This is not quite true. Microsoft released the source code for MSDOS 2.0 under MIT License which gives permission to "deal in the Software without restriction, including without limitation the rights to use, copy, modify, merge, publish, distribute, sublicense, and/or sell copies of the Software", and they don't seem to have a problem with websites hosting later versions of DOS and Windows 3.x either. Windows 95/98 and XP need a product key, but I don't think Microsoft cares much about them either.

Quote:
People have moved to Win10 because they were forced to do so, not because it is a better OS than Win7 was.
Windows 7 went end of life in January 2020, so it's now officially a 'toy' OS (according to some ) because security updates are no longer provided.

Running an old OS purportedly means your system isn't secure, but it's the reason I got back into using the Amiga. I was accused of being criminally negligent for using XP and a 2 year old web browser, even though I have never been hit with malware despite not using a real-time antivirus program.

Experts will tell you that running a 'toy' OS is a huge security risk, but in practice it's much less likely to be targeted when the usual malware tools don't work and there aren't enough 'toy' users to justify making a special version. If it can't run a 'modern' web browser then you aren't doing Internet banking etc. on it so there is nothing worth stealing, and if it can't go on the net at all then it is highly secure even if the OS itself isn't. Maybe they could trick you into running some malware on a game disk, but the worst they can do is trash some files on your hard disk (if you have one). Can't infect the OS when it's in ROM!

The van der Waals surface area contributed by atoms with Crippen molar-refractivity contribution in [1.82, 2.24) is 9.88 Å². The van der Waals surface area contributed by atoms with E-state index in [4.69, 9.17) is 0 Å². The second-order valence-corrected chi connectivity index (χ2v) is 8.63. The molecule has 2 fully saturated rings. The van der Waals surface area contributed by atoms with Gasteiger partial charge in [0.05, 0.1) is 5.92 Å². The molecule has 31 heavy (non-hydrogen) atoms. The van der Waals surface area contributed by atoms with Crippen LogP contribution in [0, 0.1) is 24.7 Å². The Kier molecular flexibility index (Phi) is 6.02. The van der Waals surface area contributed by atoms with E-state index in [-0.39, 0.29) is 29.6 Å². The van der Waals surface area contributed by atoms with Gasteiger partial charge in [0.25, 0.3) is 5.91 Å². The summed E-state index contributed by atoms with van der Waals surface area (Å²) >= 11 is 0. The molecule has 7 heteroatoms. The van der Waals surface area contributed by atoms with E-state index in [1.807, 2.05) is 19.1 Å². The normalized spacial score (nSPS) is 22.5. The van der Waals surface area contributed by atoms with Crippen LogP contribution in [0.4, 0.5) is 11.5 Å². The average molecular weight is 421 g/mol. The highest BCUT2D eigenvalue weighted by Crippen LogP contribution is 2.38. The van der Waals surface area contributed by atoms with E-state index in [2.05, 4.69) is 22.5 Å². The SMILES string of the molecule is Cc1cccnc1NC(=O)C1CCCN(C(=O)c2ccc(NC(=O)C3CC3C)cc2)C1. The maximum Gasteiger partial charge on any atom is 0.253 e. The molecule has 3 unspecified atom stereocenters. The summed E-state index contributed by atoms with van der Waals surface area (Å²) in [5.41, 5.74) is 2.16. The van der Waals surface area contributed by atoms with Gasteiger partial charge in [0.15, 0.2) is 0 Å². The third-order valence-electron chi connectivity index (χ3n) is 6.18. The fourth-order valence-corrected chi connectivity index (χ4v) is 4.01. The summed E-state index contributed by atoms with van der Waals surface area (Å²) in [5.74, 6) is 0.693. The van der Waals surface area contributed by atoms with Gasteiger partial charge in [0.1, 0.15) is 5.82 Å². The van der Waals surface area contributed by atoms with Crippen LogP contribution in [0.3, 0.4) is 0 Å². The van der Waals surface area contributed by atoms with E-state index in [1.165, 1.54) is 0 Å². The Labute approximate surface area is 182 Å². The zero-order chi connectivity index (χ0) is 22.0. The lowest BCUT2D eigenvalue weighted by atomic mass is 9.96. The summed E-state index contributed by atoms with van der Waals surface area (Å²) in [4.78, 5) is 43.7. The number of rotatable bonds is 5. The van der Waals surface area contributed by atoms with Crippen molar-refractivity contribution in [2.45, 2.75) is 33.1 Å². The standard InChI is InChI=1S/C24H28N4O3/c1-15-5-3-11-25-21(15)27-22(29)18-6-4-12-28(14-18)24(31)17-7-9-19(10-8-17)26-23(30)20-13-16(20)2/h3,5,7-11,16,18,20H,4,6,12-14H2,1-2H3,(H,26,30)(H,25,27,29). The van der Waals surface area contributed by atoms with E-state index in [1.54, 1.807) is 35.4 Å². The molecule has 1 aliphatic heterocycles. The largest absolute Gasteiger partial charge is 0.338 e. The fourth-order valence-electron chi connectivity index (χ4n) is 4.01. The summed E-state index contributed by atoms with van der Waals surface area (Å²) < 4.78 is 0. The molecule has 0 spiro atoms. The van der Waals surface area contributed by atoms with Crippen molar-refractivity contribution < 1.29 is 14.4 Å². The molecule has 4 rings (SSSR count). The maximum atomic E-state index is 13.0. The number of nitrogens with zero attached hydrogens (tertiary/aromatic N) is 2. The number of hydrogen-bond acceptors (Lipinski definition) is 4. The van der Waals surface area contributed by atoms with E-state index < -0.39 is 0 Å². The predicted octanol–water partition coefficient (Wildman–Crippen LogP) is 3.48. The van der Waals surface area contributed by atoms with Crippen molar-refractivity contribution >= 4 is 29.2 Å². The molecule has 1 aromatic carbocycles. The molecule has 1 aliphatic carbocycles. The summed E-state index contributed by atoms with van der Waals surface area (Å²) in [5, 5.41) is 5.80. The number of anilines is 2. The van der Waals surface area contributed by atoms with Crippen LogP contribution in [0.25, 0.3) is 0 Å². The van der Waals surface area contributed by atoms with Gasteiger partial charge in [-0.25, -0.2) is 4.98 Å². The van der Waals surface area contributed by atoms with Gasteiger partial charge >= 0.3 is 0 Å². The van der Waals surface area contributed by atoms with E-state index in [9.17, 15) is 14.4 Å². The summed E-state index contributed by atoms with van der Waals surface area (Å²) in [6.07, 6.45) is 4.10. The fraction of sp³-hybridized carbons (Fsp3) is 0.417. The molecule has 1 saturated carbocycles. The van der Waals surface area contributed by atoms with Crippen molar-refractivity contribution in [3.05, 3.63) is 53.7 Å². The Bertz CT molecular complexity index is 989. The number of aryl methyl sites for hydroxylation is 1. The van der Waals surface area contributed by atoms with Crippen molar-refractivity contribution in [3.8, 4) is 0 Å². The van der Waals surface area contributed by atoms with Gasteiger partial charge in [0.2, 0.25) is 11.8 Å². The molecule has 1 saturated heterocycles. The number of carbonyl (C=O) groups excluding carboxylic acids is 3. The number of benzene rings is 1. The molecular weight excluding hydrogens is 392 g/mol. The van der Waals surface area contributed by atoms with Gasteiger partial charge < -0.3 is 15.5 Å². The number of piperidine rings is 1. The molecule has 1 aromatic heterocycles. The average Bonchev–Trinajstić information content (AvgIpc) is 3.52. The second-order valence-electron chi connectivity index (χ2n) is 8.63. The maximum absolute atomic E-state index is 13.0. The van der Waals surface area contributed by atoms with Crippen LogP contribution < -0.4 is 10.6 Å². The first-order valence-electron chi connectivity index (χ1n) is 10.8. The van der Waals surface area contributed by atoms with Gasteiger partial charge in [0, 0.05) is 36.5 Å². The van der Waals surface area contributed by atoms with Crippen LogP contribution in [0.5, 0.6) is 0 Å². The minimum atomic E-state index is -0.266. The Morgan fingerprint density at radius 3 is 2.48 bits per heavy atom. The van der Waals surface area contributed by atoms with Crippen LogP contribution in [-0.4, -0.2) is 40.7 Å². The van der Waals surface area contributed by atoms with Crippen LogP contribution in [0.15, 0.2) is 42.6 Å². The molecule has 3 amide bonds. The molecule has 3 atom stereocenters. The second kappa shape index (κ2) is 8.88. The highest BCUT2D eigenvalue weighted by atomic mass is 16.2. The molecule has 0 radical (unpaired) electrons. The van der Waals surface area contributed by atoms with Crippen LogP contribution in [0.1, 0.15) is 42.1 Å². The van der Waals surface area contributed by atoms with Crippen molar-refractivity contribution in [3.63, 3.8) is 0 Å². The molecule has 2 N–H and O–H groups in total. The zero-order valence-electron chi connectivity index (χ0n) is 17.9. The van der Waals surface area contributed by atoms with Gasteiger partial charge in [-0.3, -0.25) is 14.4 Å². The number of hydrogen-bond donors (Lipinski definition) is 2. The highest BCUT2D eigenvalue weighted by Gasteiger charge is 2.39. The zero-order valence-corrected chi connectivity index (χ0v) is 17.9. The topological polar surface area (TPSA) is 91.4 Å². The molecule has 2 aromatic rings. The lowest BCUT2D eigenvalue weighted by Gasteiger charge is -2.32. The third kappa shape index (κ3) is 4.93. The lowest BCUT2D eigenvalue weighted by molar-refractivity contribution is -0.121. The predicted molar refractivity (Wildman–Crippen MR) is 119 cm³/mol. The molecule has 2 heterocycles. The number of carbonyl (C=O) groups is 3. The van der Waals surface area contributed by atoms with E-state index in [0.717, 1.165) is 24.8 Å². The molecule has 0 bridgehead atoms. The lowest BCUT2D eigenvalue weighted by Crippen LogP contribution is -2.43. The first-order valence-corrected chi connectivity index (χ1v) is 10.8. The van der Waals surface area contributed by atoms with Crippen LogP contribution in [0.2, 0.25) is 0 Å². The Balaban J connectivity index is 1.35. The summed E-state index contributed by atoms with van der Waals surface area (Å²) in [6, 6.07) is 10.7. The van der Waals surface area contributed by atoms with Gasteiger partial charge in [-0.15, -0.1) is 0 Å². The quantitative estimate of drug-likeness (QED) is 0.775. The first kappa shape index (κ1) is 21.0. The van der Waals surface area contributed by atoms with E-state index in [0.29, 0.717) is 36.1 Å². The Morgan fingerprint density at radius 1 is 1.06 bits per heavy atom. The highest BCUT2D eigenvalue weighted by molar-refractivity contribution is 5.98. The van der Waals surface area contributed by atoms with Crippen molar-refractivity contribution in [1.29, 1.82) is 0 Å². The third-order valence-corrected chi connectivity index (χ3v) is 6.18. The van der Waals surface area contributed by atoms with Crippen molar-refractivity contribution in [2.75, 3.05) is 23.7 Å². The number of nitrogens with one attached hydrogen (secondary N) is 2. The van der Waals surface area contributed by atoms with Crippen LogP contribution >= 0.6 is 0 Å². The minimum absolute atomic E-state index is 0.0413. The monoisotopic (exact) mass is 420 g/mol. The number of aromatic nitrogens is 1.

They do keep trying though. I tied up one scammer on the phone for over an hour while he tried to trick me into installing PC spyware on my A1200. Today I got an email from my 'bank', with a rather obvious error. C'mon guys, if you are serious about scamming us at least get the spelling right!
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Old 28 December 2020, 12:40   #138
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Unlike AmigaOs, Windows from NT onwards does have means to protect itself, so that's definitely not a toy.
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Old 28 December 2020, 15:46   #139
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@meynaf

Why are you doing this? At first I was intrigued, even amused by your passion, but now you are just needlessly gain saying everything Thomas posts. You can’t just sprout out an opinion and think it has a much value as a fact. I live in a country torn apart by people assuming their options are a meaningful as facts.
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Old 28 December 2020, 15:53   #140
meynaf
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Quote:
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@meynaf

Why are you doing this? At first I was intrigued, even amused by your passion, but now you are just needlessly gain saying everything Thomas posts. You can’t just sprout out an opinion and think it has a much value as a fact. I live in a country torn apart by people assuming their options are a meaningful as facts.
Why targeting that at me instead of Thomas ? He does worse than me here.